January 23, 2017 56
What is age-related hearing loss?
Age-related hearing loss is also referred to Presbycusis. Although it is not a serious condition, it can have a significant impact on the quality of life if left untreated.
What causes this?
As mentioned above, age-related hearing loss occurs gradually over time. It is said that changes in the inner ear can cause the condition. These include:
- changes in blood flow to the ear
- changes in the structures of the inner ear
- impairment in the nerves responsible for hearing
- damage to the tiny hairs in the ear that are responsible for transmitting sound to the brain
- changes in the way that the brain processes speech and sound
Age-related deafness is also said to be caused by other issues such as diabetes, poor circulation, use of certain medications, continuous exposure to loud noises, family history of hearing loss and smoking.
How does one recognise that he/she has hearing loss?
Symptoms of age-related deafness usually begin with an inability to hear high-pitched sounds. You may notice that you have difficulty hearing children’s voices or voices of women. You may also have difficulty hearing background noises or hearing others speak clearly.
Some other symptoms include the following:
- certain sounds may seem overly loud
- difficulty hearing in areas that are noisy
- ringing in the ears
- asking people to repeat what they say
- difficulty hearing the difference between “s” and “th” sounds
- turning up the volume on the television or radio louder than normal
- unable to understand conversations over the telephone
It is best to notify your doctor if you experience any of these symptoms. They could be signs of other medical conditions and should be investigated by a doctor.
What are the ways to diagnose this condition?
If you have symptoms of age-related deafness, your doctor will diagnose your condition. A full physical exam is usually done to rule out other causes of hearing loss. Your doctor may also look inside your ears using an otoscope.
In case, the doctor is unable to find another cause for your symptoms, you may be diagnosed with age-related hearing loss. Subsequently, your doctor may refer you to a hearing specialist, an audiologist. The audiologist usually performs a hearing test to help determine how much hearing loss has occurred.
How can it be treated?
There is no cure for this condition. If you are diagnosed for this, your doctor will work with you to improve your hearing and quality of life. Your doctor may recommend the following:
- hearing aids to help you hear better
- assistive devices, such as telephone amplifiers
- lessons in sign language or lip reading (in patients with severe hearing loss)
For those with severe hearing loss, your doctor may recommend a cochlear implant. This is a small electronic device that’s surgically implanted into your ear. Cochlear implants can make sounds somewhat louder, but they don’t restore normal hearing.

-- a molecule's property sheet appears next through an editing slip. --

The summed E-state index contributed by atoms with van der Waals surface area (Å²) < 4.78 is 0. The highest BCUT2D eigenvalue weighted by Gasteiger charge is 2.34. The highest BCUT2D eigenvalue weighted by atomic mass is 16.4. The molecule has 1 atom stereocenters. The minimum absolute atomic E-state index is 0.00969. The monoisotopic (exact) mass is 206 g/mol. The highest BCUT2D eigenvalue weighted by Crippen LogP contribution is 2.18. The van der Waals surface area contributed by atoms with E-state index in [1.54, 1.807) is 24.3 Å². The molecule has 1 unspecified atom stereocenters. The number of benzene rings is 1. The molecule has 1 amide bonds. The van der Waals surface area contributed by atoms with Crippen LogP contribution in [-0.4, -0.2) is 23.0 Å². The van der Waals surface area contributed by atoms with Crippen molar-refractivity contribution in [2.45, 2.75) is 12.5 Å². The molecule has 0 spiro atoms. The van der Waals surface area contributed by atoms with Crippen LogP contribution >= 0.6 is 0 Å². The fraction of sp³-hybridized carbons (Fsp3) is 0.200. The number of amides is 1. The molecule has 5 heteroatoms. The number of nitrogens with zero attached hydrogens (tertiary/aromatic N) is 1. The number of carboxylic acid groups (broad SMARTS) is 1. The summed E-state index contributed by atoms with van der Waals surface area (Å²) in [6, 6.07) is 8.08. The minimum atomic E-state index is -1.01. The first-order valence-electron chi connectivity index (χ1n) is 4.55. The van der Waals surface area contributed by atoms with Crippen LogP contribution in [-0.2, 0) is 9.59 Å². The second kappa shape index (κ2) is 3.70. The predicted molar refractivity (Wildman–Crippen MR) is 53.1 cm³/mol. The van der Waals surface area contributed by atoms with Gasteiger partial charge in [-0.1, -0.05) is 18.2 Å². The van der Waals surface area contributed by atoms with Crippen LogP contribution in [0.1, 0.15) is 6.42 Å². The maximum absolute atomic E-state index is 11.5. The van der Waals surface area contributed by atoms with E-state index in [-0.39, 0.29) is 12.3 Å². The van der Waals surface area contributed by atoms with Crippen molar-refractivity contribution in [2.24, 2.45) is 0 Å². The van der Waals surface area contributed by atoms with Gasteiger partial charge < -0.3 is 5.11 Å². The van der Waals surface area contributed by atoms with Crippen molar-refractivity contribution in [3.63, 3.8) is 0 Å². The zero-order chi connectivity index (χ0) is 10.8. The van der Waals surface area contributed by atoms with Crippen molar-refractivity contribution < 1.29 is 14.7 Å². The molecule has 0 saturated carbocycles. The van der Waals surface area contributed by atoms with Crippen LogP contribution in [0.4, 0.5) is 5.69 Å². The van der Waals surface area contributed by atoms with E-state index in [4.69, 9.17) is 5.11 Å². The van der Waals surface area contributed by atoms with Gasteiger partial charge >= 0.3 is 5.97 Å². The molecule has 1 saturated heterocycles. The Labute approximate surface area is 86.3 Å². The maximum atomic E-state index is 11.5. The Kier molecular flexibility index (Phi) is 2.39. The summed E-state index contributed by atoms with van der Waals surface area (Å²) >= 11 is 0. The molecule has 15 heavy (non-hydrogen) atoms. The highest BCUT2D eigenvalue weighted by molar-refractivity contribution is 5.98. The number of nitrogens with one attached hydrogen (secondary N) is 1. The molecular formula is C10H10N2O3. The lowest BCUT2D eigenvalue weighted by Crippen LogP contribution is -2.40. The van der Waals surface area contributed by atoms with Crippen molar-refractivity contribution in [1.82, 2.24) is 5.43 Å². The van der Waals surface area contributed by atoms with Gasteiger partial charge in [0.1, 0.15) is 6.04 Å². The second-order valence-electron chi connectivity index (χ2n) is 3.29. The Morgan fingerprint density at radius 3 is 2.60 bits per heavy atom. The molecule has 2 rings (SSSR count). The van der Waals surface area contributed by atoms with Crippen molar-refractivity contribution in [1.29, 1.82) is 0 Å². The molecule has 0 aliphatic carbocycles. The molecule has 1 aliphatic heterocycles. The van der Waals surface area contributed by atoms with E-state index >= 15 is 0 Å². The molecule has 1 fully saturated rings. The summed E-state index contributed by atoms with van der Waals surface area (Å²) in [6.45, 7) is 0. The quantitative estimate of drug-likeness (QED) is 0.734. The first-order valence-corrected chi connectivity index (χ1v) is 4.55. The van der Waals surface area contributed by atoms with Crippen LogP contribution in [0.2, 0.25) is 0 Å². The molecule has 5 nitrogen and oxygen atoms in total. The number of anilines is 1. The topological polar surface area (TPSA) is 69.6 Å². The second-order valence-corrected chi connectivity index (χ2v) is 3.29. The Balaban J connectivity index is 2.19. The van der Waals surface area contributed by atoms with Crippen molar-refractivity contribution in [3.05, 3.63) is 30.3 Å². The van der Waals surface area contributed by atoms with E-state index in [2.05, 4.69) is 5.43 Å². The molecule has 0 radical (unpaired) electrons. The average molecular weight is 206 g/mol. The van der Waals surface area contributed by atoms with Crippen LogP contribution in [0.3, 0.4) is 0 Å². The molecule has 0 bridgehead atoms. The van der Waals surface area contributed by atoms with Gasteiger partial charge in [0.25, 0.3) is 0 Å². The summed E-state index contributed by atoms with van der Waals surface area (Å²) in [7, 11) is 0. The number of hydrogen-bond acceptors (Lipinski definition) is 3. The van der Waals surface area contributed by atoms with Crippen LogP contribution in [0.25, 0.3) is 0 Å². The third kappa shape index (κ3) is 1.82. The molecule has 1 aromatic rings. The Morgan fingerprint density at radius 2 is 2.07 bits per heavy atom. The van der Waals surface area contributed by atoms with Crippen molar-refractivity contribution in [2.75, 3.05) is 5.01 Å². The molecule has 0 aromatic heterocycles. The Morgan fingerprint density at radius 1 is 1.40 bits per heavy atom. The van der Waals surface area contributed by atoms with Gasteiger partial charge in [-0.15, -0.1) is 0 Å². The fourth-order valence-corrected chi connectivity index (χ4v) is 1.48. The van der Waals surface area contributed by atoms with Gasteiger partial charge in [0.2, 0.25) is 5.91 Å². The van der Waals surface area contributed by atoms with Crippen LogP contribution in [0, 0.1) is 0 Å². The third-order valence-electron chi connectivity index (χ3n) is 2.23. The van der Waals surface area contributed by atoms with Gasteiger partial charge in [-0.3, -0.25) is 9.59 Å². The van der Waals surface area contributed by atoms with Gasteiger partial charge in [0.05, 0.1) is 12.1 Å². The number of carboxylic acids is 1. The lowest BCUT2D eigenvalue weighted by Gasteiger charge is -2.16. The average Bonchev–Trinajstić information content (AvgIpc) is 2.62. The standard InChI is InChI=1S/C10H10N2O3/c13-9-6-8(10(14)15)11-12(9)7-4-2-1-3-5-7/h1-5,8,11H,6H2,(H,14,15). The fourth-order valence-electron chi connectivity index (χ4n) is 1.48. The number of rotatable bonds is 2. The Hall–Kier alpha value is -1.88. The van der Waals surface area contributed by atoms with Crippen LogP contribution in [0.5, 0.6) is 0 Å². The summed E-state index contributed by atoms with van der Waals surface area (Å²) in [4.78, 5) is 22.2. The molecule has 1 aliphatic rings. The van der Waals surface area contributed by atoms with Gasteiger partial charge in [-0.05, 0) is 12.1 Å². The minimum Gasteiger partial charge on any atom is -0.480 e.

What Is the Outlook for Someone with this condition?
Age-related deafness is a progressive condition which means the condition will get worse over time. If you lose your hearing, it will be permanent. Even though hearing loss will get worse over time, using assistive devices like hearing aids can surely improve the quality of your life.
Speak to your doctor about the available treatment options. Ask what you can do to minimize the impact of hearing loss on your everyday life. Also, do consider treatment to prevent the depression, anxiety, and social isolation that often occur with this condition.
Can You Prevent Age-Related Hearing Loss?
Honestly, you may not be able prevent age-related deafness. However, there are steps that you can take to prevent the deafness from getting worse:
- Avoid prolonged/repetitive exposure to loud noises/sounds.
- Make it a point to wear ear protection in areas where there are loud sounds.
- People with diabetes must ideally keep their sugar under control.
Seek prompt help from your doctor if you develop symptoms of age-related deafness. As your hearing loss increases, you’re more likely to lose your ability to understand speech. However, you may keep this ability, or minimize the loss, if you seek early treatment.
If you have decided that hearing aid is the way forward but not sure what will suit you, check this out. Bring the hearing aid home, try it for 20 days and see if it works perfectly for you, if not just return it and pay nothing!
- Age-related hearingloss. (2011). American Academy of Audiology. Retrieved July 9, 2012
- Age-related hearingloss. (2012). National Institutes of Health. Retrieved July 9, 2012
- Age-related hearingloss. (2011). University of Maryland Medical Center. Retrieved July 9, 2012
- Cochlear implants. (2012). National Institute on Deafness and Other Communication Disorders. Retrieved July 9, 2012
- Age-related hearingloss. (2013, November)
- Cochlear implants. (2012)
- Mayo Clinic Staff. (2015, September 3). Hearingloss
by Hridya Anand
A biochemist by education who could never put what she studied to good use, finally found GetDoc as a medium to do what she loved - bring information to people using a forum that is dedicated to all things medical. View all articles by Hridya Anand.